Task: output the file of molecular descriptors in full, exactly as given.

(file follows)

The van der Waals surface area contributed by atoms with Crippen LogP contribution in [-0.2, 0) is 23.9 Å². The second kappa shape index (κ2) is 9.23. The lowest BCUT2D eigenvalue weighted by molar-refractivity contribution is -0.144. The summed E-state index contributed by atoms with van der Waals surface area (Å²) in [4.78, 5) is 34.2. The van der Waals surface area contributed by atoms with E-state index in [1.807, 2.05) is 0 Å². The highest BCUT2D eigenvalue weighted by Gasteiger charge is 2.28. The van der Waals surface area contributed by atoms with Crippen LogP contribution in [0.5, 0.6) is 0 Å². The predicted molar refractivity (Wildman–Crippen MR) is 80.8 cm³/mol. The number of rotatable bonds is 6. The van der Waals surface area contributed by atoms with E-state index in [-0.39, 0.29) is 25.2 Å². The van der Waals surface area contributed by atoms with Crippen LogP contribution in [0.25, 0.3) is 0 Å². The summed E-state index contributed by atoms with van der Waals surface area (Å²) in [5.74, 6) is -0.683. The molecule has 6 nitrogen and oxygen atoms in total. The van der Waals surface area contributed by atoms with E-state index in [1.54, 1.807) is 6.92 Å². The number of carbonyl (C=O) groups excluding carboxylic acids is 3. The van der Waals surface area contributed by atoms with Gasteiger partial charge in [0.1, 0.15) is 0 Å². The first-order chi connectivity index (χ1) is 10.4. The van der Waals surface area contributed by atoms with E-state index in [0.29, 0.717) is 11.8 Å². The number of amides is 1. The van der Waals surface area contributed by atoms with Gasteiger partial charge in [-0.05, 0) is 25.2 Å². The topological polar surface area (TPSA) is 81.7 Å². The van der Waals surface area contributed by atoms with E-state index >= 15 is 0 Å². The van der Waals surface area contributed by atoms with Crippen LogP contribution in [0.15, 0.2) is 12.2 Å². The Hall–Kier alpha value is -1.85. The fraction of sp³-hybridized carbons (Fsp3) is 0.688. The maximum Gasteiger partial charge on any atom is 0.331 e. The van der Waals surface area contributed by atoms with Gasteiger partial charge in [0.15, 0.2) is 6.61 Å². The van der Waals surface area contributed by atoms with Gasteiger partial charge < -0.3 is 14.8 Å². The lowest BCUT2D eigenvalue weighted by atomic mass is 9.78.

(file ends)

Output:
The van der Waals surface area contributed by atoms with Crippen LogP contribution in [-0.2, 0) is 23.9 Å². The second kappa shape index (κ2) is 9.23. The lowest BCUT2D eigenvalue weighted by molar-refractivity contribution is -0.144. The summed E-state index contributed by atoms with van der Waals surface area (Å²) in [4.78, 5) is 34.2. The van der Waals surface area contributed by atoms with E-state index in [1.807, 2.05) is 0 Å². The highest BCUT2D eigenvalue weighted by Gasteiger charge is 2.28. The van der Waals surface area contributed by atoms with Crippen LogP contribution in [0.5, 0.6) is 0 Å². The predicted molar refractivity (Wildman–Crippen MR) is 80.8 cm³/mol. The number of rotatable bonds is 6. The van der Waals surface area contributed by atoms with E-state index in [-0.39, 0.29) is 25.2 Å². The van der Waals surface area contributed by atoms with Crippen LogP contribution in [0.25, 0.3) is 0 Å². The summed E-state index contributed by atoms with van der Waals surface area (Å²) in [5.74, 6) is -0.683. The molecule has 6 nitrogen and oxygen atoms in total. The van der Waals surface area contributed by atoms with E-state index in [1.54, 1.807) is 6.92 Å². The number of carbonyl (C=O) groups excluding carboxylic acids is 3. The van der Waals surface area contributed by atoms with Gasteiger partial charge in [0.1, 0.15) is 0 Å². The first-order chi connectivity index (χ1) is 10.4. The van der Waals surface area contributed by atoms with E-state index in [0.29, 0.717) is 11.8 Å². The number of amides is 1. The van der Waals surface area contributed by atoms with Gasteiger partial charge in [-0.05, 0) is 25.2 Å². The topological polar surface area (TPSA) is 81.7 Å². The van der Waals surface area contributed by atoms with E-state index >= 15 is 0 Å². The van der Waals surface area contributed by atoms with Crippen LogP contribution in [0.15, 0.2) is 12.2 Å². The Hall–Kier alpha value is -1.85. The fraction of sp³-hybridized carbons (Fsp3) is 0.688. The maximum Gasteiger partial charge on any atom is 0.331 e. The van der Waals surface area contributed by atoms with Gasteiger partial charge in [0.15, 0.2) is 6.61 Å². The van der Waals surface area contributed by atoms with Gasteiger partial charge < -0.3 is 14.8 Å². The lowest BCUT2D eigenvalue weighted by atomic mass is 9.78.